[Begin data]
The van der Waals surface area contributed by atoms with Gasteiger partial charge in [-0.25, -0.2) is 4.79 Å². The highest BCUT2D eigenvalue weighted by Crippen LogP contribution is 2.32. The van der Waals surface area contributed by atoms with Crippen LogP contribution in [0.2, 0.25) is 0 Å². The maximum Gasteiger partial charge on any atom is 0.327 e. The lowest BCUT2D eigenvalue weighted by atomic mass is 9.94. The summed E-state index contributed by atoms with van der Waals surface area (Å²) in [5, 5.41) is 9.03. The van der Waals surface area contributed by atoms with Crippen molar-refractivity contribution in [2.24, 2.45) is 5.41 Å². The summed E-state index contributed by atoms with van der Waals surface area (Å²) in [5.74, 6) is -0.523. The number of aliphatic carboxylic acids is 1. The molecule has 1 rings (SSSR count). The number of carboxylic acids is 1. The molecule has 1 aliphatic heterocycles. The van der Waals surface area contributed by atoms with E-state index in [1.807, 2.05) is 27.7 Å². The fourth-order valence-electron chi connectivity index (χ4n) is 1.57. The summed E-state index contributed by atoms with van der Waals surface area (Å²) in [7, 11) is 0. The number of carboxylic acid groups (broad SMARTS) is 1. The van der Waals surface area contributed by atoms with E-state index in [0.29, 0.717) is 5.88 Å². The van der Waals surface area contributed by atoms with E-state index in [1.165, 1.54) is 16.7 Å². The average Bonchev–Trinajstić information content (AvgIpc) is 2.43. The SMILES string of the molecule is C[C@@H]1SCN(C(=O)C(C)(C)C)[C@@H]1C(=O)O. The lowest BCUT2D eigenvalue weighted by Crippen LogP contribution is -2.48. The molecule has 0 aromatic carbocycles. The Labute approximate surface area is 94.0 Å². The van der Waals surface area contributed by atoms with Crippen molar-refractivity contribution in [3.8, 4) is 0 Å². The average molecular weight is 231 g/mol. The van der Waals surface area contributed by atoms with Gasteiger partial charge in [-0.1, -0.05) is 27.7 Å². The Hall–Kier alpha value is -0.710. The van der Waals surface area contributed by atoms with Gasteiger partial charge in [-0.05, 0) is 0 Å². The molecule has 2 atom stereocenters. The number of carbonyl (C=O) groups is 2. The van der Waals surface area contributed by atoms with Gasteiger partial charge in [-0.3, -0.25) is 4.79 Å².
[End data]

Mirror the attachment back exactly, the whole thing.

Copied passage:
The van der Waals surface area contributed by atoms with Gasteiger partial charge in [-0.25, -0.2) is 4.79 Å². The highest BCUT2D eigenvalue weighted by Crippen LogP contribution is 2.32. The van der Waals surface area contributed by atoms with Crippen LogP contribution in [0.2, 0.25) is 0 Å². The maximum Gasteiger partial charge on any atom is 0.327 e. The lowest BCUT2D eigenvalue weighted by atomic mass is 9.94. The summed E-state index contributed by atoms with van der Waals surface area (Å²) in [5, 5.41) is 9.03. The van der Waals surface area contributed by atoms with Crippen molar-refractivity contribution in [2.24, 2.45) is 5.41 Å². The summed E-state index contributed by atoms with van der Waals surface area (Å²) in [5.74, 6) is -0.523. The number of aliphatic carboxylic acids is 1. The molecule has 1 rings (SSSR count). The number of carboxylic acids is 1. The molecule has 1 aliphatic heterocycles. The van der Waals surface area contributed by atoms with E-state index in [1.807, 2.05) is 27.7 Å². The fourth-order valence-electron chi connectivity index (χ4n) is 1.57. The summed E-state index contributed by atoms with van der Waals surface area (Å²) in [7, 11) is 0. The number of carboxylic acid groups (broad SMARTS) is 1. The van der Waals surface area contributed by atoms with E-state index in [0.29, 0.717) is 5.88 Å². The van der Waals surface area contributed by atoms with E-state index in [1.165, 1.54) is 16.7 Å². The average Bonchev–Trinajstić information content (AvgIpc) is 2.43. The SMILES string of the molecule is C[C@@H]1SCN(C(=O)C(C)(C)C)[C@@H]1C(=O)O. The lowest BCUT2D eigenvalue weighted by Crippen LogP contribution is -2.48. The molecule has 0 aromatic carbocycles. The Labute approximate surface area is 94.0 Å². The van der Waals surface area contributed by atoms with Crippen molar-refractivity contribution in [3.8, 4) is 0 Å². The average molecular weight is 231 g/mol. The van der Waals surface area contributed by atoms with Gasteiger partial charge in [-0.1, -0.05) is 27.7 Å². The Hall–Kier alpha value is -0.710. The van der Waals surface area contributed by atoms with Gasteiger partial charge in [-0.05, 0) is 0 Å². The molecule has 2 atom stereocenters. The number of carbonyl (C=O) groups is 2. The van der Waals surface area contributed by atoms with Gasteiger partial charge in [-0.3, -0.25) is 4.79 Å².